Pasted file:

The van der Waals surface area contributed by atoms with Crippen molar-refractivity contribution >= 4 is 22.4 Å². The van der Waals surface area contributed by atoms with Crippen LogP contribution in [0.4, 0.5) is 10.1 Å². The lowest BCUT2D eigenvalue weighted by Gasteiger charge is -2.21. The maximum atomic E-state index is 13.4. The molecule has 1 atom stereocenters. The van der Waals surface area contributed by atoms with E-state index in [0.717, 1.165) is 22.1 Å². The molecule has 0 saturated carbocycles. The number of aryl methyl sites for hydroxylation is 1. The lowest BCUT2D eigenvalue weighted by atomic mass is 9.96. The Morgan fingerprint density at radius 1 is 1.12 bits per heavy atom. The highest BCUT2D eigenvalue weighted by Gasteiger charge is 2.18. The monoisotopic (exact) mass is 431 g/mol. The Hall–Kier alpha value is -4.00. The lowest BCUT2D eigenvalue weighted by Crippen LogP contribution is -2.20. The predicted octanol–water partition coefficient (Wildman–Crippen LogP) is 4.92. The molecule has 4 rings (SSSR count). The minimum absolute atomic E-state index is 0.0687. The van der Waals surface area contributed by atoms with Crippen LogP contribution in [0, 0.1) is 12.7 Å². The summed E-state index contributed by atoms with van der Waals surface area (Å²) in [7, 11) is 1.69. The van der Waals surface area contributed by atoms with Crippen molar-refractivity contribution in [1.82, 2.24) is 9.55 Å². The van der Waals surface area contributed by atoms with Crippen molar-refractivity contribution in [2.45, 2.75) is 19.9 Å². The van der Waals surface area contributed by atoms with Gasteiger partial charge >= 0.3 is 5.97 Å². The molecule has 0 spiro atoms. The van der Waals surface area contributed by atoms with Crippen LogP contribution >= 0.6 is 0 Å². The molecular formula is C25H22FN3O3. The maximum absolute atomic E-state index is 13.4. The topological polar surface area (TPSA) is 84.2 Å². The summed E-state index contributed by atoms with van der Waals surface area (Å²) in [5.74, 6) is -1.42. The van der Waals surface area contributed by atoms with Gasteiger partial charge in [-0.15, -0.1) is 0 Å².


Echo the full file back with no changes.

The van der Waals surface area contributed by atoms with Crippen molar-refractivity contribution >= 4 is 22.4 Å². The van der Waals surface area contributed by atoms with Crippen LogP contribution in [0.4, 0.5) is 10.1 Å². The lowest BCUT2D eigenvalue weighted by Gasteiger charge is -2.21. The maximum atomic E-state index is 13.4. The molecule has 1 atom stereocenters. The van der Waals surface area contributed by atoms with E-state index in [0.717, 1.165) is 22.1 Å². The molecule has 0 saturated carbocycles. The number of aryl methyl sites for hydroxylation is 1. The lowest BCUT2D eigenvalue weighted by atomic mass is 9.96. The Morgan fingerprint density at radius 1 is 1.12 bits per heavy atom. The highest BCUT2D eigenvalue weighted by Gasteiger charge is 2.18. The monoisotopic (exact) mass is 431 g/mol. The Hall–Kier alpha value is -4.00. The lowest BCUT2D eigenvalue weighted by Crippen LogP contribution is -2.20. The predicted octanol–water partition coefficient (Wildman–Crippen LogP) is 4.92. The molecule has 4 rings (SSSR count). The minimum absolute atomic E-state index is 0.0687. The van der Waals surface area contributed by atoms with Crippen LogP contribution in [0, 0.1) is 12.7 Å². The summed E-state index contributed by atoms with van der Waals surface area (Å²) in [7, 11) is 1.69. The van der Waals surface area contributed by atoms with Crippen molar-refractivity contribution in [1.82, 2.24) is 9.55 Å². The van der Waals surface area contributed by atoms with Crippen molar-refractivity contribution in [2.45, 2.75) is 19.9 Å². The van der Waals surface area contributed by atoms with Gasteiger partial charge >= 0.3 is 5.97 Å². The molecule has 0 spiro atoms. The van der Waals surface area contributed by atoms with Crippen LogP contribution >= 0.6 is 0 Å². The molecular formula is C25H22FN3O3. The maximum absolute atomic E-state index is 13.4. The topological polar surface area (TPSA) is 84.2 Å². The summed E-state index contributed by atoms with van der Waals surface area (Å²) in [5.74, 6) is -1.42. The van der Waals surface area contributed by atoms with Gasteiger partial charge in [-0.15, -0.1) is 0 Å².